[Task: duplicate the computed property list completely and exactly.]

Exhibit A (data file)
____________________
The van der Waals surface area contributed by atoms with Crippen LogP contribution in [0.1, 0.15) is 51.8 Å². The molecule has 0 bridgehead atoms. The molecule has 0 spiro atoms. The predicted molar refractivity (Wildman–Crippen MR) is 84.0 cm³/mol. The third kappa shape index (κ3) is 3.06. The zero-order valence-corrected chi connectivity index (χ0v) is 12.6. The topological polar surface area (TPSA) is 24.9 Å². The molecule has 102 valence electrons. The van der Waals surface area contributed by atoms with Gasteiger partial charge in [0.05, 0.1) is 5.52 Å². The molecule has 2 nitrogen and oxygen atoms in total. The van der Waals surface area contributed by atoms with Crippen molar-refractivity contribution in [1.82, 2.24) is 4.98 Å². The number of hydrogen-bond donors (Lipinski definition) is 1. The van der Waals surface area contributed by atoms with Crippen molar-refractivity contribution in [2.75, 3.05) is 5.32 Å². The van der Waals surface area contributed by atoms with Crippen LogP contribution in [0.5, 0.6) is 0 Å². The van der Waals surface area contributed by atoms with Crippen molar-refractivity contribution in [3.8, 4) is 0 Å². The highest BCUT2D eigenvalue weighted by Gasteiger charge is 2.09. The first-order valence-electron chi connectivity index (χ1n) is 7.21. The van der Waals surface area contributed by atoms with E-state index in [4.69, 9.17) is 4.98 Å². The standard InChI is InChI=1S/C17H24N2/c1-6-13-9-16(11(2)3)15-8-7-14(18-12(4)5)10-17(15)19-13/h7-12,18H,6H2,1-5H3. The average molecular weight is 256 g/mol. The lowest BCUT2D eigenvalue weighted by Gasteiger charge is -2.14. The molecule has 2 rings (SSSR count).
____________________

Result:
The van der Waals surface area contributed by atoms with Crippen LogP contribution in [0.1, 0.15) is 51.8 Å². The molecule has 0 bridgehead atoms. The molecule has 0 spiro atoms. The predicted molar refractivity (Wildman–Crippen MR) is 84.0 cm³/mol. The third kappa shape index (κ3) is 3.06. The zero-order valence-corrected chi connectivity index (χ0v) is 12.6. The topological polar surface area (TPSA) is 24.9 Å². The molecule has 102 valence electrons. The van der Waals surface area contributed by atoms with Gasteiger partial charge in [0.05, 0.1) is 5.52 Å². The molecule has 2 nitrogen and oxygen atoms in total. The van der Waals surface area contributed by atoms with Crippen molar-refractivity contribution in [1.82, 2.24) is 4.98 Å². The number of hydrogen-bond donors (Lipinski definition) is 1. The van der Waals surface area contributed by atoms with Crippen molar-refractivity contribution in [2.75, 3.05) is 5.32 Å². The van der Waals surface area contributed by atoms with Crippen LogP contribution in [0.5, 0.6) is 0 Å². The van der Waals surface area contributed by atoms with Crippen molar-refractivity contribution in [3.8, 4) is 0 Å². The highest BCUT2D eigenvalue weighted by Gasteiger charge is 2.09. The first-order valence-electron chi connectivity index (χ1n) is 7.21. The van der Waals surface area contributed by atoms with E-state index in [4.69, 9.17) is 4.98 Å². The standard InChI is InChI=1S/C17H24N2/c1-6-13-9-16(11(2)3)15-8-7-14(18-12(4)5)10-17(15)19-13/h7-12,18H,6H2,1-5H3. The average molecular weight is 256 g/mol. The lowest BCUT2D eigenvalue weighted by Gasteiger charge is -2.14. The molecule has 2 rings (SSSR count).